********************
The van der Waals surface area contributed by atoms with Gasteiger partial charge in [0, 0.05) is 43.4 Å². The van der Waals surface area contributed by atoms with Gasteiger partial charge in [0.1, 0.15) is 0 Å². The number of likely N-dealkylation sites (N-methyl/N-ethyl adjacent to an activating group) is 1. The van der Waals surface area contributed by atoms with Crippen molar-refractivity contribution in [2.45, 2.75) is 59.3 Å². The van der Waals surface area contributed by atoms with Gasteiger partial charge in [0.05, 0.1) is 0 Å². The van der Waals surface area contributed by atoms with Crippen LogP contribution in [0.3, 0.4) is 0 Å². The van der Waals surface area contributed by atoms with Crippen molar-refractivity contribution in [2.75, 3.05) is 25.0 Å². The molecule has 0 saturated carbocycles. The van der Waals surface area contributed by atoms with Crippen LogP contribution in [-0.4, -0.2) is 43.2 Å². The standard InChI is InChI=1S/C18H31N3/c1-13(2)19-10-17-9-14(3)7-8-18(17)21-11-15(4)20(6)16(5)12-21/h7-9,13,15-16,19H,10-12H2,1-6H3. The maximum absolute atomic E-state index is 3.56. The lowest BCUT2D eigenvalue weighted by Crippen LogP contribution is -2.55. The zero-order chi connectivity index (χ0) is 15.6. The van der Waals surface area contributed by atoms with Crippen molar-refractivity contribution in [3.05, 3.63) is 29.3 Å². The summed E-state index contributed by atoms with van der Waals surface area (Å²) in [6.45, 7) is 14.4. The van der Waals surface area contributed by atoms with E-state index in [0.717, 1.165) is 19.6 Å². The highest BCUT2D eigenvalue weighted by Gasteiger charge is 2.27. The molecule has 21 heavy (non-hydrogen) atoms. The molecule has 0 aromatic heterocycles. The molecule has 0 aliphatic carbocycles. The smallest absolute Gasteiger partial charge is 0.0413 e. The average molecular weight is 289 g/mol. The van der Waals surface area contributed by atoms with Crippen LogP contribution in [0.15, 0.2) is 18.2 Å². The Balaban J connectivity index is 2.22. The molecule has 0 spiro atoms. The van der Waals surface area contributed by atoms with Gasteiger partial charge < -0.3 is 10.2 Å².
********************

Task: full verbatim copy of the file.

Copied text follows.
The van der Waals surface area contributed by atoms with Gasteiger partial charge in [0, 0.05) is 43.4 Å². The van der Waals surface area contributed by atoms with Gasteiger partial charge in [0.1, 0.15) is 0 Å². The number of likely N-dealkylation sites (N-methyl/N-ethyl adjacent to an activating group) is 1. The van der Waals surface area contributed by atoms with Crippen molar-refractivity contribution in [2.45, 2.75) is 59.3 Å². The van der Waals surface area contributed by atoms with Gasteiger partial charge in [0.05, 0.1) is 0 Å². The van der Waals surface area contributed by atoms with Crippen LogP contribution in [0.3, 0.4) is 0 Å². The van der Waals surface area contributed by atoms with Crippen molar-refractivity contribution in [2.75, 3.05) is 25.0 Å². The molecule has 0 saturated carbocycles. The van der Waals surface area contributed by atoms with Crippen LogP contribution in [-0.4, -0.2) is 43.2 Å². The standard InChI is InChI=1S/C18H31N3/c1-13(2)19-10-17-9-14(3)7-8-18(17)21-11-15(4)20(6)16(5)12-21/h7-9,13,15-16,19H,10-12H2,1-6H3. The maximum absolute atomic E-state index is 3.56. The lowest BCUT2D eigenvalue weighted by Crippen LogP contribution is -2.55. The zero-order chi connectivity index (χ0) is 15.6. The van der Waals surface area contributed by atoms with Crippen molar-refractivity contribution in [3.05, 3.63) is 29.3 Å². The summed E-state index contributed by atoms with van der Waals surface area (Å²) in [6.45, 7) is 14.4. The van der Waals surface area contributed by atoms with E-state index in [0.717, 1.165) is 19.6 Å². The highest BCUT2D eigenvalue weighted by Gasteiger charge is 2.27. The molecule has 21 heavy (non-hydrogen) atoms. The molecule has 0 aromatic heterocycles. The molecule has 0 aliphatic carbocycles. The smallest absolute Gasteiger partial charge is 0.0413 e. The average molecular weight is 289 g/mol. The van der Waals surface area contributed by atoms with Crippen LogP contribution in [0.15, 0.2) is 18.2 Å². The Balaban J connectivity index is 2.22. The molecule has 0 spiro atoms. The van der Waals surface area contributed by atoms with Gasteiger partial charge < -0.3 is 10.2 Å².